ECE 310 by hilen

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									ECE 333
Green Electric Energy

Lecture 10
Electric Power Operations

Professor Tom Overbye
Department of Electrical and Computer Engineering

Announcements
• • • •
Be reading Chapter 4 First exam is Oct 8 in class (as specified on syllabus Homework 4 is due now Homework 5 is 4.2, 4.4, 4.5, special problems 3 and 4; it is due on Thursday Oct 1.

Special Problem 3: As presented in class, explain how the area control error is calculated (note the definition presented in class is a simplification of what occurs in practice). Special Problem 4: Briefly discuss the advantages and disadvantages of one method presented in class for charging for electric power transfers.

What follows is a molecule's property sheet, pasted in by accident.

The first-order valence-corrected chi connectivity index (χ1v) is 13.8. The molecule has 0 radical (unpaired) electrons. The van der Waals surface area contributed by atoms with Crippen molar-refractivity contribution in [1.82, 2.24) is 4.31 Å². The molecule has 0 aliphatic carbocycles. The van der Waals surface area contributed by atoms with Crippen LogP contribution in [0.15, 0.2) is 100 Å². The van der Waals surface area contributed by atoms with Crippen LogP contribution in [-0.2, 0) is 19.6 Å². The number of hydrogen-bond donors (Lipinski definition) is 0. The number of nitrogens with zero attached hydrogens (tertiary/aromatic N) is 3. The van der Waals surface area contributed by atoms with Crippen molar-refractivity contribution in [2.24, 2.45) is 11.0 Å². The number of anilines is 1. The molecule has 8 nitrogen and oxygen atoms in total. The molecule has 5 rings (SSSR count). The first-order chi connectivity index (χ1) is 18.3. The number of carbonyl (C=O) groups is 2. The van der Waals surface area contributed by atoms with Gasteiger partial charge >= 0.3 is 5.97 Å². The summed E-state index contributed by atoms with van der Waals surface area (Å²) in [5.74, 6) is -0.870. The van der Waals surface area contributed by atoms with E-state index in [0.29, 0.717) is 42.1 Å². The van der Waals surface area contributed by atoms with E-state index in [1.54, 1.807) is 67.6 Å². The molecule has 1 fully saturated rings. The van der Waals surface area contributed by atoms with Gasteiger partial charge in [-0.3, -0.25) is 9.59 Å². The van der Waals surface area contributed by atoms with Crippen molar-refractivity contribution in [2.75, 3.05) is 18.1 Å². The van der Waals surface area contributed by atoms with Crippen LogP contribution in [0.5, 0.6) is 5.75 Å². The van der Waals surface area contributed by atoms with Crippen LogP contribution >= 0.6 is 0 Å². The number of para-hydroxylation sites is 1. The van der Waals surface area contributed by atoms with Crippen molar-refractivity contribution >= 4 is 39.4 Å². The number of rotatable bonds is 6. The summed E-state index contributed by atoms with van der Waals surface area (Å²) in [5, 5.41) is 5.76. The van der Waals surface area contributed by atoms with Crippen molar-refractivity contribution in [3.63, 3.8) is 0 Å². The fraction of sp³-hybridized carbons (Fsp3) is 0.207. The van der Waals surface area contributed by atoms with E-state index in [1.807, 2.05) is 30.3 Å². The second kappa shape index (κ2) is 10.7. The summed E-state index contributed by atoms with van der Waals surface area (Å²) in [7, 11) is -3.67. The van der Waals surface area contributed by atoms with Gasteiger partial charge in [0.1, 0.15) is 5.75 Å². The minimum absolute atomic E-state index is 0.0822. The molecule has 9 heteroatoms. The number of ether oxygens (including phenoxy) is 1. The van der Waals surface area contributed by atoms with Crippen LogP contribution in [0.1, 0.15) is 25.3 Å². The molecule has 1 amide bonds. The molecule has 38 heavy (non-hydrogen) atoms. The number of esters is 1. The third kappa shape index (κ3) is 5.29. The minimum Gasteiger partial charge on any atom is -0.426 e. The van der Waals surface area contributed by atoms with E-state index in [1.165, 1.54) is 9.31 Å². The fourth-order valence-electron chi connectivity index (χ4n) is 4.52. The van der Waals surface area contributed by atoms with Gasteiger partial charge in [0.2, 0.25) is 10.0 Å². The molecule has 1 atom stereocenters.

In the News: DOE Secretrary Chu Presentation at Grid Week, 9/21/09

DOE Secretary Chu “Grid Week” Presentation, Sept 21, 2009, Slide 11

In the News: DOE Secretrary Chu Presentation at Grid Week, 9/21/09
Note, in 2007 total electric generation in the US was 4,156 billion kWh

DOE Secretary Chu “Grid Week” Presentation, Sept 21, 2009, Slide 5

Pricing Electricity
• • • • •
Cost to supply electricity to bus is called the locational marginal price (LMP) Presently PJM and MISO post LMPs on the web In an ideal electricity market with no transmission limitations the LMPs are equal Transmission constraints can segment a market, resulting in differing LMP Determination of LMPs requires the solution on an Optimal Power Flow (OPF)

Three Bus Case LMPs: Line Limit NOT Enforced
Gen 2’s cost is $12 per MWh
Bus 2
60 MW 60 MW

Bus 1 10.00 $/MWh

0 MW

10.00 $/MWh
120 MW

120%

180 MW

0 MW
60 MW

Gen 1’s cost is $10 per MWh

Total Cost 1800 $/hr

120%
60 MW

120 MW

Bus 3

10.00 $/MWh
180 MW

0 MW

Line from Bus 1 to Bus 3 is over-loaded; all buses have same marginal cost

Three Bus Case LMPS: Line Limits Enforced
Bus 2
20 MW 20 MW

Bus 1 10.00 $/MWh

60 MW

12.00 $/MWh
100 MW

80%

100%

120 MW

0 MW
80 MW

Total Cost 1921 $/hr

80%
80 MW